Madoff financial plans smelled fishy from the get-go, Naples financial adviser says

Madoff: A Fraud in Plain View

Bernard Madoff arrives at federal court in New York on March 12, 2009.

Associated Press

Bernard Madoff arrives at federal court in New York on March 12, 2009.

In 1997, Naples hedge fund adviser James R. Hedges IV had a rare opportunity to meet Bernard Madoff.

He didn’t like what he saw or heard as he got an up-close view of the convicted swindler’s sleek offices in Manhattan’s Lipstick Building, so named because of its oval shape.

After sitting down with Madoff for two hours, the red flags flew, said Hedges during a public talk Thursday hosted by Bank of Florida Trust Co. for local residents.

At the time of the meeting, Hedges was putting together a fund of funds and was encouraged by his clients to look at including Madoff in the mix.

Hedges was struck by Madoff’s big investment returns, and the consistency of those returns. He was eager to hear about his strategy and played the “young naive card,” to try to get as much information as he could about the “magical” organization that he’d heard so much about.

Madoff explained his strategy three times. “The fact of the matter is it didn’t make sense,” Hedges said.

That was a big red flag. Then came more red flags.

Hedges asked if he could meet the traders. He said Madoff told him that was “not possible.”

Hedges asked if he could meet with Madoff’s chief financial officer to discuss “tax reporting issues,” hoping to get a foot in the door to pump another executive for more information. Again, he got the same answer: “No.

Hedges said he needed to see annual audits. Madoff’s answer was “nope,” he said.

Hedges wanted to know where all the money was kept. He didn’t get a good answer.

“I was shot down with red flags at every single turn,” said Hedges, the founder, president and chief investment officer of LJH Global Investments LLC, an alternative investment advisory firm headquartered in Naples.

He wasn’t impressed with the “star” money manager and he steered away from doing business with him.

He smelled something fishy. But he didn’t know enough to realize that Madoff was orchestrating a Ponzi scheme — and what may be one of the biggest frauds in history.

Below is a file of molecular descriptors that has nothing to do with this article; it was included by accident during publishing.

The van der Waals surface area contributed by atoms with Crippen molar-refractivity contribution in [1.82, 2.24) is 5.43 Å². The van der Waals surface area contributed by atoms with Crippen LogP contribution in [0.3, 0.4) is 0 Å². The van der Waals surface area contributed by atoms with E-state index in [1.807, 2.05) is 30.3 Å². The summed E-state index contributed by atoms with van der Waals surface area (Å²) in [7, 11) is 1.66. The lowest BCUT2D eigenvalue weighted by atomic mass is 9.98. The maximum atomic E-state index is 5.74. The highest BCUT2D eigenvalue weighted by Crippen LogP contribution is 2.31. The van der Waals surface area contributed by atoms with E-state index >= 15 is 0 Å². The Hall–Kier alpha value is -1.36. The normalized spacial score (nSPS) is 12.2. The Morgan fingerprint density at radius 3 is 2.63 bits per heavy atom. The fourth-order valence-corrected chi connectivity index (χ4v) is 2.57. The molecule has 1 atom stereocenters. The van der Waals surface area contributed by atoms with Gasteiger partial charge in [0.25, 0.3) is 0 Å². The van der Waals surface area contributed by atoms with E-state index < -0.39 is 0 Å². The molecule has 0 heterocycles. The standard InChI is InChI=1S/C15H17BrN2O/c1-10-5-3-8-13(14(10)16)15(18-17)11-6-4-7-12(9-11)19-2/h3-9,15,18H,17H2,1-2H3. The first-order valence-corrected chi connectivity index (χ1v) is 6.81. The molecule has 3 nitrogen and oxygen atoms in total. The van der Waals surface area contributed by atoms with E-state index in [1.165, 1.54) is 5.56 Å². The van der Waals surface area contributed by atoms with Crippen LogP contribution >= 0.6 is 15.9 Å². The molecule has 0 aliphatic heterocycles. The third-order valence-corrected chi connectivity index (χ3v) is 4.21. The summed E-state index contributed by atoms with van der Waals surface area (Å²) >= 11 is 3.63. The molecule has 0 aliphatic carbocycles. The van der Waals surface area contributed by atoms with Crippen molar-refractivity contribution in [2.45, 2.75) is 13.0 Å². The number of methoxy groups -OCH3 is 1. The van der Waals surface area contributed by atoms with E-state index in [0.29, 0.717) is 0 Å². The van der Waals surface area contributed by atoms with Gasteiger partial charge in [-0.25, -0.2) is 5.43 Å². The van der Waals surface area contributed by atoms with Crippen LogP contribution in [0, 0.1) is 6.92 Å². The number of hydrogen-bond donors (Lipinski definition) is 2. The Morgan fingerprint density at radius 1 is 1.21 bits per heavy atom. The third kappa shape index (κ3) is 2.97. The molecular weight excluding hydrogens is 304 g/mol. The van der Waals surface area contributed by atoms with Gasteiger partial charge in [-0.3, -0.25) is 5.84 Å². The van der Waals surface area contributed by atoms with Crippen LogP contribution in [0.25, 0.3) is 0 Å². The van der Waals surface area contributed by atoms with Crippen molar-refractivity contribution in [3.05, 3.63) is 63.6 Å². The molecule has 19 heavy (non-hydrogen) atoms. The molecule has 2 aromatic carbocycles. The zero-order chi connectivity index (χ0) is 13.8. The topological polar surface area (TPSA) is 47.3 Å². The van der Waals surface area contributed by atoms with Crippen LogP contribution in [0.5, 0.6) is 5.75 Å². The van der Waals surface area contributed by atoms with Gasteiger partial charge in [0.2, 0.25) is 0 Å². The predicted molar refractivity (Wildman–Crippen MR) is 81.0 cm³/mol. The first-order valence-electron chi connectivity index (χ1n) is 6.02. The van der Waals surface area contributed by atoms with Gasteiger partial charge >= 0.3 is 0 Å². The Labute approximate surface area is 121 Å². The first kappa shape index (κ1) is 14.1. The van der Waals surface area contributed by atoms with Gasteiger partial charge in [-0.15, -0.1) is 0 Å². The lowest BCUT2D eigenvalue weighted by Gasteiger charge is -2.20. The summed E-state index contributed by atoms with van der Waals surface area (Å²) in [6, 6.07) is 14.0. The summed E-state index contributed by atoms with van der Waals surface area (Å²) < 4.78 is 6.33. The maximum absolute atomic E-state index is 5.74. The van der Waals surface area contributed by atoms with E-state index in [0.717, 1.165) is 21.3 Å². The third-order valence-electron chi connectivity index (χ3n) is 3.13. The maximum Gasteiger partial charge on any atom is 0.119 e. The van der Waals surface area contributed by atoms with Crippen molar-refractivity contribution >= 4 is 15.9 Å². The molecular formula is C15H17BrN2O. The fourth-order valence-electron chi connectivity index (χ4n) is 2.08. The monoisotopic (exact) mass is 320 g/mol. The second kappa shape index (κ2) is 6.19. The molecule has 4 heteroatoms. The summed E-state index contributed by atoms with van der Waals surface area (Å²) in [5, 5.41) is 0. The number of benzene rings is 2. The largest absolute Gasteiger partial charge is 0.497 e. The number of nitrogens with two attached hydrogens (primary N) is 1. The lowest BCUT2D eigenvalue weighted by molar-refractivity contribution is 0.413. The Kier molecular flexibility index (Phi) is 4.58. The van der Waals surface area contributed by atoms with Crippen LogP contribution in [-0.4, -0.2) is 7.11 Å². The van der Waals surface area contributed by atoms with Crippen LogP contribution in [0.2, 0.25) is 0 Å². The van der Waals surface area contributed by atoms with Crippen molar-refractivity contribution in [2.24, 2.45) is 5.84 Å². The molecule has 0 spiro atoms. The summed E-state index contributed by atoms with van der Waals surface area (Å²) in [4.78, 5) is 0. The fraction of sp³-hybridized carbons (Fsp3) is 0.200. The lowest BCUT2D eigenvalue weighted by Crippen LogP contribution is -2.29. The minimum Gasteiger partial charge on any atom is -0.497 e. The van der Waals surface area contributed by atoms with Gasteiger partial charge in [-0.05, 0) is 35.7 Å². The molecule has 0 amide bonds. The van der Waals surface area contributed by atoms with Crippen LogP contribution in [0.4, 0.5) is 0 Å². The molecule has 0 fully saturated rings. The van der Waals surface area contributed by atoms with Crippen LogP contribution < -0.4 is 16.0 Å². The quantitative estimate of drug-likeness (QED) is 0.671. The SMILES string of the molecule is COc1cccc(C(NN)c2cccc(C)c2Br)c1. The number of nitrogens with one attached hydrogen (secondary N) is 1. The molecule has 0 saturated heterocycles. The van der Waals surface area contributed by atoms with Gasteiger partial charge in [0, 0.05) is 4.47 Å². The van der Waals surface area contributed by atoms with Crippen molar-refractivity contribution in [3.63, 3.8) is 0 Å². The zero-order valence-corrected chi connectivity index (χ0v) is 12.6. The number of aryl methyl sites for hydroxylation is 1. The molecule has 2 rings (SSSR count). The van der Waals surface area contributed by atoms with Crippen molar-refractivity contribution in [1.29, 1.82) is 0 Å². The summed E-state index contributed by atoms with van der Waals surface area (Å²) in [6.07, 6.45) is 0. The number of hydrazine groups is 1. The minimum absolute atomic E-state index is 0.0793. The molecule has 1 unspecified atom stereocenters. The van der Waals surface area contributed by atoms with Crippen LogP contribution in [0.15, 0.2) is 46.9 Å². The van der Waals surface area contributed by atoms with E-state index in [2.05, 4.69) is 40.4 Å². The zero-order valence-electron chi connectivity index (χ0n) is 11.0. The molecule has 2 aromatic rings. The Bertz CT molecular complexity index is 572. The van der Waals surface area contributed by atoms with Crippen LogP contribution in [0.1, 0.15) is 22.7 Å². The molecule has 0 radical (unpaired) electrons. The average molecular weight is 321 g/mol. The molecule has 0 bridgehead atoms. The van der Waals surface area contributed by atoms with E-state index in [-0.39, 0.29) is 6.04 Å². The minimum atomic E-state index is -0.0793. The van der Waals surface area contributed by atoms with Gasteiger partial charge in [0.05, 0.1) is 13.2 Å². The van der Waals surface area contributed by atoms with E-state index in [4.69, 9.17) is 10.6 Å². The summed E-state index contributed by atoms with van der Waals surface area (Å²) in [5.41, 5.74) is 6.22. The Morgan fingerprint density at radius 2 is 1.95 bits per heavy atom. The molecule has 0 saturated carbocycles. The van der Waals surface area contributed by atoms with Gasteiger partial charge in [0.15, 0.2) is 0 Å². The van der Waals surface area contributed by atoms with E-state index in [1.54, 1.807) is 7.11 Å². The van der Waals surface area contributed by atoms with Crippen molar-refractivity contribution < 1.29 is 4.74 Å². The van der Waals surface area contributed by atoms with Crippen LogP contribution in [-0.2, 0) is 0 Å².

In a Ponzi scheme, early investors are paid off with money taken from new investors. Prosecutors have said Madoff’s scheme involved as much as $65 billion over 20 years.

The amount of assets Madoff had under management was always “veiled in secrecy,” Hedges said.

He explained that Madoff had two types of investors: investors who knew him directly and investors who invested through other money managers.

He said one lesson to learn from the scandal is to diversify investments. Some lost their life savings with Madoff.

“Nobody should have all their money invested anywhere — anywhere. Under no circumstances,” said Hedges, a chairman of LJH Financial Marketing Strategies in Florida and founding partner of LJH Linley Capital in New York.

In some ways, he said, some victims were also accomplices, helping to feed the myth of Madoff. He said too many people “bought into the fantasy,” without doing any research.

“There are thousands and thousands of people who chose not to invest in Madoff. I’m not alone in that,” said Hedges, who has been interviewed about the Madoff scandal by CNN, ABC’s 20/20, Fox Business News, Forbes and Fortune.

He recalls the day Madoff was arrested and the story broke about his scheme. He said his Blackberry turned into a “Mexican jumping bean.” He was struck by the coverage by press, which he said turned a blind eye to Madoff when he and others raised concerns.

He described the scandal as a “train wreck that happened in broad daylight.”

He said if an investment seems too good to be true, it probably is and that investors need to ask more questions and not just go with the crowd.

Hedges, one of the most often quoted experts on alternative investing in the world, discovered that one business reporter he often dealt with, who was soft on her coverage of Madoff, was an investor herself.

“It’s deep,” he said. “It’s convoluted. It’s entangled.”

He said there are many more people to blame for the scandal. He described the scheme as a “pathological system,” saying that the forest is being missed for the trees.

“This is a story that will keep on giving,” he said.

About 40 people attended the talk at the bank’s corporate headquarters off Immokalee Road near Collier’s Reserve. They had questions about who all is to blame for the scandal, the role of the U.S. Securities and Exchange Commission and the fate of victims.

Herman H. Tarnow, a Naples divorce attorney with his own firm, told Hedges it wasn’t fair for him to put so much blame on victims for their investments with Madoff.

“A crook is a crook,” he said. “And a good crook is a good crook. Obviously, Madoff was a very good crook.”

He said it’s hard for him to tell the difference between a good adviser and a bad one.

“You trust your adviser,” he said.

He was impressed by Hedges and called his presentation “excellent.”

“I thought it was thought-provoking,” Tarnow said. “It gave people an opportunity to ask questions. What more can you want?” Scott Kellett, president of Bank of Florida Trust Co., said the lessons that should be learned are buyer beware, don’t put your eggs all in one basket, and look for highly regulated investment companies.

“Most importantly, do your due diligence,” he said.

© 2009 marconews.com. All rights reserved. This material may not be published, broadcast, rewritten or redistributed.

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